Comment

Teachers should be democratising schools

One must agree with certain aspects of Prof. Krishna Kumar’s centrepiece in The Hindu on June 30, 2012 ( >“A messy corner of India’s modernity”), on the dilemma of the schoolteacher in denying admission to child brides but at the same time examine some of his propositions from the perspective of girls who are exercising agency to continue in the education system.

As he has stated, schools are not to be seen in isolation of existing social norms and structures whether it is a question of gender discrimination, girls and child marriage or child labour. Thus, in this instance of girls in India, social norms entrenched through daily practices, culture and tradition confine the body and mind of a girl at every stage of her life contrary to the objectives of child-centred education. Therefore there is a conflict between the aims of a girl’s socialisation at home and the principles of education that revolve around a child’s agency and freedom This has to be resolved. But the question is: whose responsibility is it to resolve this conflict? Do schools have a role to play in this regard? Do teachers have a role? And what is the role of State in this regard?

In answering this, Prof. Krishna Kumar contends that it is necessary to look more sympathetically at the predicament of schoolteachers. He states that they have not been respected as professionals and in fact face innumerable odds in carrying out their daily lives as teachers. In this context, the school principal who denied admission to the married girls in class 11 at Melur in Tamil Nadu cannot be blamed. She cannot be expected to play the role of social reformer transforming society and carry out tasks of national development. Indeed he goes further and states that the school principal “is right in indicating that she is not equipped to run a school for married women. If the government is concerned about the education of child brides, it should develop a curriculum for them and start institutions where it can be taught.”

It is in the solution that Prof. Krishna Kumar offers that one has a problem. If teachers are treated as mere cogs in the wheel, there is a need to pay attention to enhance their status in society rather than decide that they are ill-equipped to handle the enormous challenges they confront in their daily lives as professionals. Whether a teacher is conscious about his or her role or not, he or she is a part of the politics of education and must take a politically correct stand. Teachers must be sensitised and even become activists if they are to address the concerns raised by Leela Dube in her article. In this sense, they need to understand their pivotal role in democratising schools and reach out to Dalits, girls, the minorities, the disabled and all other children for whose education social norms are still in conflict with the values and objectives of education. There is a role for teacher training in informing schoolteachers about the challenges of addressing stubborn issues that come in the way of disadvantaged children and their responsibility towards them. Thus having a separate curriculum or an institution in addressing education of child brides, as suggested by Prof. Krishna Kumar, serves the purpose of reinforcing the existing attitudes that such children are to be regarded as “married women.” Children, even if they are married, do not become married women. It is so important to see them as adolescents, even if they are married and not to treat them as adults. In the Melur instance, it is the girls who exercised agency and courage to seek admission in class 11 and pursue further education. It is not known how they got this strength — whether from the larger atmosphere of contemporary India where adolescents are claiming their entitlements to education beyond class 10 quite unlike the situation two decades ago; or from the persuasion of activists and any other supporting agencies, family members that have encouraged them to study even if married and dare to dream about life outside the stereotypical role of the girl child; or their own inner strength and aspiration to study further seeing the intrinsic value of education. Their education up to class 10 may have empowered the girls to continue to study even if married. It could be a combination of all these factors and more. They combated social norms to join school on a par with their peers. They sought to be regarded not as “married women” but as girls wanting to pursue education and have the same curriculum.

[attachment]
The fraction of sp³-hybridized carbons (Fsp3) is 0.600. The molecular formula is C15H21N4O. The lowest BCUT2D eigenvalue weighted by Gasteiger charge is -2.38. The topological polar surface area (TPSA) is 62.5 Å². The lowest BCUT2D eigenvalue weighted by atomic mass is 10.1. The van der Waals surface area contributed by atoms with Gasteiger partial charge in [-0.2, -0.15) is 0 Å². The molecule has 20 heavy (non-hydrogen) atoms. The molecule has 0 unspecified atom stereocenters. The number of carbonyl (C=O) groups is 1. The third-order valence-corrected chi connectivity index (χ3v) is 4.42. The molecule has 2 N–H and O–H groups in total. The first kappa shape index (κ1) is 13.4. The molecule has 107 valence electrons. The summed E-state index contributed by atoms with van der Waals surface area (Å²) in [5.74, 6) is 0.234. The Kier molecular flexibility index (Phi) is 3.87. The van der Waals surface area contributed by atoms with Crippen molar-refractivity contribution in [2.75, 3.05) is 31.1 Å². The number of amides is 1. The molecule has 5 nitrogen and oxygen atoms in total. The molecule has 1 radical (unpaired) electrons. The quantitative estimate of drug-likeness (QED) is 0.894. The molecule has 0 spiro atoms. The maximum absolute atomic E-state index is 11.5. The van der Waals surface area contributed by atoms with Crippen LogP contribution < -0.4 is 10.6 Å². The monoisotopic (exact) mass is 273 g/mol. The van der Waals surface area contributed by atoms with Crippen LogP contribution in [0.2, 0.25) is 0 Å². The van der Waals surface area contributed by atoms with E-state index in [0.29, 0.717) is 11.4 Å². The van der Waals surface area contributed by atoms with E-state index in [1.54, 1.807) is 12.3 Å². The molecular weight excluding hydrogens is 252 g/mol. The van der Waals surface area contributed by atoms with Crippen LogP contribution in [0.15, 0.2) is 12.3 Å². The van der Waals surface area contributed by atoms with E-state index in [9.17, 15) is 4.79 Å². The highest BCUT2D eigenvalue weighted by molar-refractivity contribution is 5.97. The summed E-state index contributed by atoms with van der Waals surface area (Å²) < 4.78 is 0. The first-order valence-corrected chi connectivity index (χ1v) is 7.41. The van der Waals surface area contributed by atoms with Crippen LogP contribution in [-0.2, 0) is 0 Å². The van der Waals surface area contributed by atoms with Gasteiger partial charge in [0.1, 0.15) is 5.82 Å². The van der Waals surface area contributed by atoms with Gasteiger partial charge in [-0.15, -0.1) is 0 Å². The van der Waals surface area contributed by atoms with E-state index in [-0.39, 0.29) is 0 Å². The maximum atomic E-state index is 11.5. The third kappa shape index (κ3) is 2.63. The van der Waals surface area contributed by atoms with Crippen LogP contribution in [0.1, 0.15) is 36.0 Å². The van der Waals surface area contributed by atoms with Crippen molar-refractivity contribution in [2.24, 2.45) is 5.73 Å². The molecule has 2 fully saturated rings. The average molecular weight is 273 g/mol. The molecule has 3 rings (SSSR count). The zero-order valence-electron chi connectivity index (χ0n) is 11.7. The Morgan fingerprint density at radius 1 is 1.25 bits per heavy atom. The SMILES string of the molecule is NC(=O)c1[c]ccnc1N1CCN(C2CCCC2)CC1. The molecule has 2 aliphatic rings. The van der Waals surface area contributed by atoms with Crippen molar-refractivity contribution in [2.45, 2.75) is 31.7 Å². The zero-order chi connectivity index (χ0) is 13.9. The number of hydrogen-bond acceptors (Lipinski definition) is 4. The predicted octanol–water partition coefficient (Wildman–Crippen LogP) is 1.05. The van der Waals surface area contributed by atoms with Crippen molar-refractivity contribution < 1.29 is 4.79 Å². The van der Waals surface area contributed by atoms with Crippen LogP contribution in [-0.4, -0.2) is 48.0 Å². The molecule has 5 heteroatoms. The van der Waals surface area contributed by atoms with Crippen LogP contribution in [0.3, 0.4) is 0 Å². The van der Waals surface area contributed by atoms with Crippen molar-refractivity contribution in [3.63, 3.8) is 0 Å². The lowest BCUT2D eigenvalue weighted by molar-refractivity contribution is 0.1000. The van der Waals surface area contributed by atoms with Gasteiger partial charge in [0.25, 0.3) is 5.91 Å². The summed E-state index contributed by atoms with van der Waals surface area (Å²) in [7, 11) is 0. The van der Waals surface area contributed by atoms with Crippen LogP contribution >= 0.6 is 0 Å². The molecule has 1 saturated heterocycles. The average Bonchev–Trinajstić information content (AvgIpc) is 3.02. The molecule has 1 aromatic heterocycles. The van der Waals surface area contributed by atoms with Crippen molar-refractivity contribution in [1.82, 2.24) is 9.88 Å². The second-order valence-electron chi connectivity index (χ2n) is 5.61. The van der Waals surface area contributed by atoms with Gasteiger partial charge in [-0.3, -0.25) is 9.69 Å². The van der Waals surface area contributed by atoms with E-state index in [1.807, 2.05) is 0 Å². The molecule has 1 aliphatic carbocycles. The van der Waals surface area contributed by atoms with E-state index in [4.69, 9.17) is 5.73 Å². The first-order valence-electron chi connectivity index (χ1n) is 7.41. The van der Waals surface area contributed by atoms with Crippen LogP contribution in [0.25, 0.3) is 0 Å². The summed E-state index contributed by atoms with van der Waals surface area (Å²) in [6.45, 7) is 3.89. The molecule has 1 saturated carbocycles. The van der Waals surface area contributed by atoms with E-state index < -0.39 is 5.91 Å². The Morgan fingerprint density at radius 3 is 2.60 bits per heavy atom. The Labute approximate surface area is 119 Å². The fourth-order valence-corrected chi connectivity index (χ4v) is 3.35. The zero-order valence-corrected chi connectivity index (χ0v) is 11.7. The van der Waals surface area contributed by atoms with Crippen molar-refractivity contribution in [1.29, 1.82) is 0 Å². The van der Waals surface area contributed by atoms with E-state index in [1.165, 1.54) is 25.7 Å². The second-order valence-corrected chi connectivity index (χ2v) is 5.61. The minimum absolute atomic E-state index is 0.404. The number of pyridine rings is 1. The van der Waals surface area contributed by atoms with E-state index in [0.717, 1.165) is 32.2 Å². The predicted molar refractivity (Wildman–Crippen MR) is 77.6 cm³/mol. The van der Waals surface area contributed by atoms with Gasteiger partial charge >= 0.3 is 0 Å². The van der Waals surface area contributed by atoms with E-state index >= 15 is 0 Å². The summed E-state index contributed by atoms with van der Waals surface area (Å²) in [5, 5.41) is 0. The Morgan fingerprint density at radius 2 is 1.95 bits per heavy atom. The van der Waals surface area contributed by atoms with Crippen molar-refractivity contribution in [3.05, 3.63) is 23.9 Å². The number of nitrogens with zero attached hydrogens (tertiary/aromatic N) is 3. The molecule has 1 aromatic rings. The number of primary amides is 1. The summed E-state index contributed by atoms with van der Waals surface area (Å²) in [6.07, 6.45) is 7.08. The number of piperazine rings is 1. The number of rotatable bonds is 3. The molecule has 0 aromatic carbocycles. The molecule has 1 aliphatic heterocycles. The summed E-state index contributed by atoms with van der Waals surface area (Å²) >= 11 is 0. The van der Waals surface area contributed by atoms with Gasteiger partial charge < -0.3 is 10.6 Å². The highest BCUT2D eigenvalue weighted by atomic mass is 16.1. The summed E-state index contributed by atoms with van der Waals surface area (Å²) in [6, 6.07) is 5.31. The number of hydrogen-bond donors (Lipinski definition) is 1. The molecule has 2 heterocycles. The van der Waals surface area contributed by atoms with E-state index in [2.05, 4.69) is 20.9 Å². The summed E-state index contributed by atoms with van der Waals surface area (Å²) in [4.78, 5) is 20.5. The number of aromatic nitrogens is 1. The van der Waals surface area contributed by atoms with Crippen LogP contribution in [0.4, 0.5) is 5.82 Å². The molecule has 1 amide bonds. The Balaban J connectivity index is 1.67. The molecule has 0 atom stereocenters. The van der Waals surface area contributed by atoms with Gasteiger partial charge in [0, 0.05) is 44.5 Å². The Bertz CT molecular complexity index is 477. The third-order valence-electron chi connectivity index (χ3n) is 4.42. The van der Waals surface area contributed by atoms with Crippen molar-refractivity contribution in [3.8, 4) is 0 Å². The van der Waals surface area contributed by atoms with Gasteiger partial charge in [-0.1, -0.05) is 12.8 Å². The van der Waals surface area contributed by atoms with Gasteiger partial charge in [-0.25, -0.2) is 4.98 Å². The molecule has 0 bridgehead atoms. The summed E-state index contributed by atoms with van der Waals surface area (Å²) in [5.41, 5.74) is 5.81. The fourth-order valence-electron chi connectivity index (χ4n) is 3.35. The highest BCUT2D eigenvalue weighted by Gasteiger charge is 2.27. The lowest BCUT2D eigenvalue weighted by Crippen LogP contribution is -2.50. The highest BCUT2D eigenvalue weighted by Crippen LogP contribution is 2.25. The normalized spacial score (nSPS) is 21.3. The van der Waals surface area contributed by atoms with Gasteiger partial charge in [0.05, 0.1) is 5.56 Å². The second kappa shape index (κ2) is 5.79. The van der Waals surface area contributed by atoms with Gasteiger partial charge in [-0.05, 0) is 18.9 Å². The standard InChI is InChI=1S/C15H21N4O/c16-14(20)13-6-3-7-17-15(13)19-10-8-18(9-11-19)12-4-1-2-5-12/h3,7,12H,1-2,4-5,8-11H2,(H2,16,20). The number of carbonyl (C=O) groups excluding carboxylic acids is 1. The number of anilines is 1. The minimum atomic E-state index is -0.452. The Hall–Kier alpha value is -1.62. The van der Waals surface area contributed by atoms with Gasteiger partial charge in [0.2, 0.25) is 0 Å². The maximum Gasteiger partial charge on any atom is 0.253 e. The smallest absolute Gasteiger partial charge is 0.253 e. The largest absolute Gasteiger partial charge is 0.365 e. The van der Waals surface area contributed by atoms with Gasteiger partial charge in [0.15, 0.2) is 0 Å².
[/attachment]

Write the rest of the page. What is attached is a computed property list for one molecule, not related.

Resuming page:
Every disadvantaged child’s survival in the school system is precarious. Glib presentations showing gender parity, if based on actual facts may tell the stories of millions of battles that our girls are winning to stay in schools and complete education. These children have showed faith and trust in the education system, and perhaps more faith than the system has in itself. As in the case of the Melur girls, they have paved the way for hundreds and thousands of children whose options have been closed because they are married. In fact it is the children who showed courage and exercised agency to defy norms and the schoolteacher was not burdened in any way with either taking on the role of an activist or that of a social reformer. All she had to do was to support their admission into school as she would have done for any other child.

(Shantha Sinha is Chairperson, National Commission for Protection of Child Rights.)

>Krishna Kumar responds:


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